The Port Wine district is in northwestern Sierra County about 10 miles northwest of Downieville. The site was named by a party of prospectors who found a keg of port concealed in the bushes. The La Porte district adjoins on the northwest, the Poverty Hill district on the southwest, and the Poker Flat-Howland Flat district on the northeast. This district includes the "diggings" at Grass Flat, Queen City, and St. Louis. The area was extensively mined by hydraulicking and drifting during and after the gold rush and has been intermittently prospected since.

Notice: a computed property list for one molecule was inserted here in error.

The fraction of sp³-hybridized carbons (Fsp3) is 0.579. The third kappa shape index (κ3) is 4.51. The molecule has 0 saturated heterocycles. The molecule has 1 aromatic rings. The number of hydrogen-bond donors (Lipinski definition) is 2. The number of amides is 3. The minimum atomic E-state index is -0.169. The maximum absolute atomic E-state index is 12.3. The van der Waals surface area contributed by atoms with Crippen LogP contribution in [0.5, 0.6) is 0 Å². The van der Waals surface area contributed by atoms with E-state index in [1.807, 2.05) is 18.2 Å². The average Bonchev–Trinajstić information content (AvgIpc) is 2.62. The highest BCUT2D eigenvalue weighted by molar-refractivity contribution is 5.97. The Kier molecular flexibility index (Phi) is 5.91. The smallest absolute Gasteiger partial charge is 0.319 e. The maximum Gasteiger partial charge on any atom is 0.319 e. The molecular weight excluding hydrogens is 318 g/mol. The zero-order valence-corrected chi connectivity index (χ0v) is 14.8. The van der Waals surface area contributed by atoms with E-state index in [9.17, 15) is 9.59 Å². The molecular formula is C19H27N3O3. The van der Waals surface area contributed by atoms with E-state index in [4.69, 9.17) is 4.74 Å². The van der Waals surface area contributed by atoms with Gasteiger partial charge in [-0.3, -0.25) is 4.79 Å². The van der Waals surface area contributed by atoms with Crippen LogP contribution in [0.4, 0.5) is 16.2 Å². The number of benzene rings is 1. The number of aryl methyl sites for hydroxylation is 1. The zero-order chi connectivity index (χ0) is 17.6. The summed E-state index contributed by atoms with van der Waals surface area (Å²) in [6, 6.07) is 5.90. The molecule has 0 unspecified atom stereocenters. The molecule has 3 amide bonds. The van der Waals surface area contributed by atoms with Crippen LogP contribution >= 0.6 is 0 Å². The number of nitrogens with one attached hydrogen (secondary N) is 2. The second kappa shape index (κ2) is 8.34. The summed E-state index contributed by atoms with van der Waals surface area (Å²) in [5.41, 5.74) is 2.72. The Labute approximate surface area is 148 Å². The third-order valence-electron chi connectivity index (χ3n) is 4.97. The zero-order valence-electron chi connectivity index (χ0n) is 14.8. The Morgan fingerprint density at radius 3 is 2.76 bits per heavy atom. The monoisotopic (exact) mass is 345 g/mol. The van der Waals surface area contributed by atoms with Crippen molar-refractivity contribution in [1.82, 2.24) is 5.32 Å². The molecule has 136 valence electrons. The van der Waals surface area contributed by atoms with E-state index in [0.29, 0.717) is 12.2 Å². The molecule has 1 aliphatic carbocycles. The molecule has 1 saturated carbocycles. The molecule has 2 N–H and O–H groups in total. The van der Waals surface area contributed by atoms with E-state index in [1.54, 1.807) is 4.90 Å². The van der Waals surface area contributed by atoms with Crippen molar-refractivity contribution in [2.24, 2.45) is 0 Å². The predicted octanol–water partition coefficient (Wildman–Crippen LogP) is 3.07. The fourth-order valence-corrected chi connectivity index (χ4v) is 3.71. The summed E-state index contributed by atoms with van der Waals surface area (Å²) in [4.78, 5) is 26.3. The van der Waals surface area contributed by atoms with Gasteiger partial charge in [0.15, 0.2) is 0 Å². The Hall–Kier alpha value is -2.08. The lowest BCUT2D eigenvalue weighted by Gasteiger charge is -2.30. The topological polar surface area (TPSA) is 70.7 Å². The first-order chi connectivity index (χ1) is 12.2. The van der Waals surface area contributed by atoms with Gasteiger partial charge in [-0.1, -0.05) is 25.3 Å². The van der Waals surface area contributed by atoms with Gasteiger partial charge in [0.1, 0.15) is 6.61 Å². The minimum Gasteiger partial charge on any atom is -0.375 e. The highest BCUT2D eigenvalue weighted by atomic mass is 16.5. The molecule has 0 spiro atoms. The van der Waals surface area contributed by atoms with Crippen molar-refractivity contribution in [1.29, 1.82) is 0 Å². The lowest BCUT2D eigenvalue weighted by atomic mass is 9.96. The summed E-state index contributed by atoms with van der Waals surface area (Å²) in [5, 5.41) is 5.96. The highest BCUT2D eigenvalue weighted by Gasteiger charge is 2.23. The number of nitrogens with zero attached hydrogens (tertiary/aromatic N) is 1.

The Port Wine channel, a major branch of the La Porte channel, extends southwest through this area. It is roughly parallel to the La Porte channel for some miles and joins it at Scales. The channel is well-defined and several hundred feet wide. The gravels are quartz-rich and in places are covered by "pipe" clay and andesite. Bedrock is slate, quartzite, amphibolite, and greenstone.
Lindgren, Waldemar, 1911, Tertiary gravels of the Sierra Nevada: U.S. Geol. Survey Prof. Poper 73, pp. 108-110.
Mac Boyle, Errol. 1920, Sierra County, Port Wine mining district: California Min. Bur. Rept. 16, pp. 19-23.
Turner, H. W., 1897, Downieville folio, California: U. S. Geol. Survey Geol. Atlas of the U. S., folio 17, 8 pp.
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